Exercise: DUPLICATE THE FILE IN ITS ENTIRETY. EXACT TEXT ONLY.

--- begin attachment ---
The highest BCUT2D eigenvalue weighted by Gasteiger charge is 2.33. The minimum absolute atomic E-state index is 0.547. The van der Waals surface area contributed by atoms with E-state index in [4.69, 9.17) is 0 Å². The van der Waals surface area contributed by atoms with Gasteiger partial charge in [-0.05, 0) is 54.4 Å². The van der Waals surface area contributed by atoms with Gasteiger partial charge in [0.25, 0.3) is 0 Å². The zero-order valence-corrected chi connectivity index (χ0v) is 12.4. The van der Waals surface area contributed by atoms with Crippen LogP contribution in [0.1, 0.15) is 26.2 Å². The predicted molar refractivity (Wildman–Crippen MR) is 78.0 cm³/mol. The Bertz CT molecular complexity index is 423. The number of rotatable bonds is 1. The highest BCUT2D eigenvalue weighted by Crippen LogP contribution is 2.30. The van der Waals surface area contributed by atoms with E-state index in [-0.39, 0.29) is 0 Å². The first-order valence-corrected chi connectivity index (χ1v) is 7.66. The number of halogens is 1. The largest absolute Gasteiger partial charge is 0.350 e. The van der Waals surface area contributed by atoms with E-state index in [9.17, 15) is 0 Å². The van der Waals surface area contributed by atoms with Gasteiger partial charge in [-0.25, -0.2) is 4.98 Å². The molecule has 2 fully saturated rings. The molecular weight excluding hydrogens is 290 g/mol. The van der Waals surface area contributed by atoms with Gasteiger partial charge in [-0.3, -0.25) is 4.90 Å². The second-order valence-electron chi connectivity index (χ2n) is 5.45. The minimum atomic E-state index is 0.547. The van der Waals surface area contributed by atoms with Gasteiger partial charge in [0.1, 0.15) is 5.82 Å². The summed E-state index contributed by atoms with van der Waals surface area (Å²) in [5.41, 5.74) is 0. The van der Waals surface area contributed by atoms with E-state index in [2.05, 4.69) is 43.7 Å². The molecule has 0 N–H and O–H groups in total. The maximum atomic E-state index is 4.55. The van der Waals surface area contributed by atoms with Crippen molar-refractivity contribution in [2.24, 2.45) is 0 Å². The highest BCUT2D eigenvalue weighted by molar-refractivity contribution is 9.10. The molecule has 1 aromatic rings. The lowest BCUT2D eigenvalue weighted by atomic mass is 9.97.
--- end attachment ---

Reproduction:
The highest BCUT2D eigenvalue weighted by Gasteiger charge is 2.33. The minimum absolute atomic E-state index is 0.547. The van der Waals surface area contributed by atoms with E-state index in [4.69, 9.17) is 0 Å². The van der Waals surface area contributed by atoms with Gasteiger partial charge in [-0.05, 0) is 54.4 Å². The van der Waals surface area contributed by atoms with Gasteiger partial charge in [0.25, 0.3) is 0 Å². The zero-order valence-corrected chi connectivity index (χ0v) is 12.4. The van der Waals surface area contributed by atoms with Crippen LogP contribution in [0.1, 0.15) is 26.2 Å². The predicted molar refractivity (Wildman–Crippen MR) is 78.0 cm³/mol. The Bertz CT molecular complexity index is 423. The number of rotatable bonds is 1. The highest BCUT2D eigenvalue weighted by Crippen LogP contribution is 2.30. The van der Waals surface area contributed by atoms with E-state index in [-0.39, 0.29) is 0 Å². The first-order valence-corrected chi connectivity index (χ1v) is 7.66. The number of halogens is 1. The largest absolute Gasteiger partial charge is 0.350 e. The van der Waals surface area contributed by atoms with E-state index in [9.17, 15) is 0 Å². The van der Waals surface area contributed by atoms with Gasteiger partial charge in [-0.25, -0.2) is 4.98 Å². The molecule has 2 fully saturated rings. The molecular weight excluding hydrogens is 290 g/mol. The van der Waals surface area contributed by atoms with Gasteiger partial charge in [-0.3, -0.25) is 4.90 Å². The second-order valence-electron chi connectivity index (χ2n) is 5.45. The minimum atomic E-state index is 0.547. The van der Waals surface area contributed by atoms with Gasteiger partial charge in [0.1, 0.15) is 5.82 Å². The summed E-state index contributed by atoms with van der Waals surface area (Å²) in [5.41, 5.74) is 0. The van der Waals surface area contributed by atoms with E-state index in [2.05, 4.69) is 43.7 Å². The molecule has 0 N–H and O–H groups in total. The maximum atomic E-state index is 4.55. The van der Waals surface area contributed by atoms with Crippen molar-refractivity contribution in [2.24, 2.45) is 0 Å². The highest BCUT2D eigenvalue weighted by molar-refractivity contribution is 9.10. The molecule has 1 aromatic rings. The lowest BCUT2D eigenvalue weighted by atomic mass is 9.97.